The last thing families want to think about after a loved one has passed is paying their taxes. But taxes must be dealt with, deadlines must be met, and challenges along the way need to be addressed. The article “Elder Care: Death and Taxes, Part 1: Tax guidance for administering a loved one’s estate” from The Sentinel offers a helpful overview and recommends speaking with an estate planning attorney to ensure all tasks are completed on time.
Final income tax returns must be filed after a person passes. This is the tax return on income received during their last year of life, up to the date of death. When a final return is filed, this alerts federal and state taxing authorities to close out the decedent’s tax accounts. If a final return is not filed, these agencies will expect to receive annual tax payments and audit the deceased. Even if the person didn’t have enough income to need to pay taxes, a final return still needs to be filed, so tax accounts are closed out. The surviving spouse or executor typically files the final tax return. If there is a surviving spouse, the final income tax return is the last joint return.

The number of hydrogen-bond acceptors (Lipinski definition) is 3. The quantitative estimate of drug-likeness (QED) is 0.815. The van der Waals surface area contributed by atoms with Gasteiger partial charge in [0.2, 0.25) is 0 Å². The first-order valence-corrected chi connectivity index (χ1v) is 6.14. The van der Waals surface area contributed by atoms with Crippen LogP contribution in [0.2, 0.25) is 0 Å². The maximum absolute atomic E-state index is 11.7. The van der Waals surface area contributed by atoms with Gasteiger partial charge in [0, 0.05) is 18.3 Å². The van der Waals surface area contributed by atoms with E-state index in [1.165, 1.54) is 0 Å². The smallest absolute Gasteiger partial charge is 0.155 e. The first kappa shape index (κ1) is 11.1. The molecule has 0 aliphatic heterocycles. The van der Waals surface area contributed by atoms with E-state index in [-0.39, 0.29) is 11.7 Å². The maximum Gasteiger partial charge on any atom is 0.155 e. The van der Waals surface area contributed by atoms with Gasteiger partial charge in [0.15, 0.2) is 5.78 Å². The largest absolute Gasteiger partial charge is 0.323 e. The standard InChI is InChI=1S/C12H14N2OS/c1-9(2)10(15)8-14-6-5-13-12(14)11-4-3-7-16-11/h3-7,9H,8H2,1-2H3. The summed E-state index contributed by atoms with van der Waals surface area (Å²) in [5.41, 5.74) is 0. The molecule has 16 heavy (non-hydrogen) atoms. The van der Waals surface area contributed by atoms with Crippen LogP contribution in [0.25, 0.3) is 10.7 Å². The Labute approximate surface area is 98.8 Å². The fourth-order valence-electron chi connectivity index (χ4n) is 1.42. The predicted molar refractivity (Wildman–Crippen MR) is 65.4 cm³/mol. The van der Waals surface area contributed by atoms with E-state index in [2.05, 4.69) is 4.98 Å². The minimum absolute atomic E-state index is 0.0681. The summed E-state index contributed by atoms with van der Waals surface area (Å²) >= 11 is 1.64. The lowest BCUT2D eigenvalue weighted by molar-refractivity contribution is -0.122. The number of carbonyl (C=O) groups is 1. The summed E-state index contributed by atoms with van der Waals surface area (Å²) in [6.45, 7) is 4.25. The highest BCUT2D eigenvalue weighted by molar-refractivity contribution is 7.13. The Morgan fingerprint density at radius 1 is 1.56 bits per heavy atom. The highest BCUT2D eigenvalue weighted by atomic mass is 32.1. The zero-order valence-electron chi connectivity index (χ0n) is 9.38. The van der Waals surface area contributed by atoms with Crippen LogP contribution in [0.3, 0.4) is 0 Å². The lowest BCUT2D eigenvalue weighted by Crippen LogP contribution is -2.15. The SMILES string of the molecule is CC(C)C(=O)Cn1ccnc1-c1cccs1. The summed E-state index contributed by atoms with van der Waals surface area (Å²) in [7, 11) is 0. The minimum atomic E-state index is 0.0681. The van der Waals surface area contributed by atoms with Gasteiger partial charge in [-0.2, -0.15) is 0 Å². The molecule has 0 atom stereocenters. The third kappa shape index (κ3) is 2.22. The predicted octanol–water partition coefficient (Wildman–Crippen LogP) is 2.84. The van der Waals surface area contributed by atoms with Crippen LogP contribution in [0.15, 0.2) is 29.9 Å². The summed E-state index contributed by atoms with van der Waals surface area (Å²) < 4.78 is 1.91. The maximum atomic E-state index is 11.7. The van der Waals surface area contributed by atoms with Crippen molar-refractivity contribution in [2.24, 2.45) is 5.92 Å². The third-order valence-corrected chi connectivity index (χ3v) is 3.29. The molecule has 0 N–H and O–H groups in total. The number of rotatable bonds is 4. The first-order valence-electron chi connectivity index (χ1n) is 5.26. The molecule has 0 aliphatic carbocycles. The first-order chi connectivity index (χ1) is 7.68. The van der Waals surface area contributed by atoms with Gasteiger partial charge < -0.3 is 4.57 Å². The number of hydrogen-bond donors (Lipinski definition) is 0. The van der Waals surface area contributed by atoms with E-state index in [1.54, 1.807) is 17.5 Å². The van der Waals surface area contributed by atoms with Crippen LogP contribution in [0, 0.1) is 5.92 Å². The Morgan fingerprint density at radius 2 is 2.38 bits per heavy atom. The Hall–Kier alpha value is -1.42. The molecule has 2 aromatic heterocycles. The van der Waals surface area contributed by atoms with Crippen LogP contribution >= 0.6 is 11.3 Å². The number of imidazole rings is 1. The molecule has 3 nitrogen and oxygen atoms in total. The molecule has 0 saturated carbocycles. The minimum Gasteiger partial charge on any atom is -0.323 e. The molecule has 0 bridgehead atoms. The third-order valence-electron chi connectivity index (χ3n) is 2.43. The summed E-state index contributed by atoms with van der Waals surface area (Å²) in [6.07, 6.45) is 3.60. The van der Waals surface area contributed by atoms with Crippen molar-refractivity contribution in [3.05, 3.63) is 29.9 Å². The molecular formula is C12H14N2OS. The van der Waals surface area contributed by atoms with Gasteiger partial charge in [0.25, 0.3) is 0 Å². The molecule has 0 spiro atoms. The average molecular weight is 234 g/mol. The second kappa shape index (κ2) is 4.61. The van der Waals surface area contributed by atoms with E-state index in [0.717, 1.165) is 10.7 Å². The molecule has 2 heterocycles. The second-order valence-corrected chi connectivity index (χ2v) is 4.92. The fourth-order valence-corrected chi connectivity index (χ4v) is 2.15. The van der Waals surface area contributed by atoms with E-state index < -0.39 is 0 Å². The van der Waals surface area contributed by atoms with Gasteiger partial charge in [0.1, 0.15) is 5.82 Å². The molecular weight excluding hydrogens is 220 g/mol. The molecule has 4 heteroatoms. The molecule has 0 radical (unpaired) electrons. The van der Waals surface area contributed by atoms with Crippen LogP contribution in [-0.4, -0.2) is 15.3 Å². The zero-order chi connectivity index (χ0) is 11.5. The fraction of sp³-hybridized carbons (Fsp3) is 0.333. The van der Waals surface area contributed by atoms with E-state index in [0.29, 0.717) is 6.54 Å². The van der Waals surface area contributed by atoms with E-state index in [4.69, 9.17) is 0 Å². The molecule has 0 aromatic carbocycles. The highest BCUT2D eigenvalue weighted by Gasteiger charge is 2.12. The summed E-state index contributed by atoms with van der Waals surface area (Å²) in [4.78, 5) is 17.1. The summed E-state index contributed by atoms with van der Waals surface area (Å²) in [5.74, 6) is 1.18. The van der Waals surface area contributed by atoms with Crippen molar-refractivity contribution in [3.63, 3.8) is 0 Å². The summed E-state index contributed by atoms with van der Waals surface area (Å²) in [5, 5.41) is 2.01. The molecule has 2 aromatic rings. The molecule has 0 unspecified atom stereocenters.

The estate should pay any tax liabilities, not the executor. If a refund is due, the IRS will only release it to the estate’s personal representative. An estate planning attorney will know the required IRS form, which will be sent with an original of the order appointing the person to represent the estate.
Income received by the estate after the decedent’s death may be taxable. This tax may be minimal, depending upon how much income the estate has earned after the date of death. There may be significant income in complex cases, and complex tax filings may be required.
If a Fiduciary Return needs to be filed, there will be a strict filing deadline, often based on the date when the executor applied for the EIN or the tax identification number for the estate.
The estate’s executor needs to know of any trusts that exist, even though they pass outside of probate. Currently, existing trusts need to be administered. If there is a trust provision in the will, a new trust may need to be started after the date of death. Depending on how they are structured, trust income and distributions need to be reported to the IRS. The estate planning attorney will help make sure this is managed correctly, as long as they have access to the information.
The decedent’s tax returns may have a lot of information but probably don’t include trust information. If the person had a Grantor Trust, you’d need an experienced estate planning attorney to help. During the Grantor’s lifetime, the trust income is reported on the Grantor’s 1040 personal income tax return, as if there was no trust. However, when the Grantor dies, the tax treatment of the trust changes. The Trustee must now file Fiduciary Returns for the trust each year it exists and generates income.
An experienced estate planning attorney can analyze the trust and understand reporting and taxes that need to be paid, avoiding additional stress on the family.
Reference: The Sentinel (Dec. 3, 2021) “Elder Care: Death and Taxes, Part 1: TTaxesidance for administering a loved one’s estate.”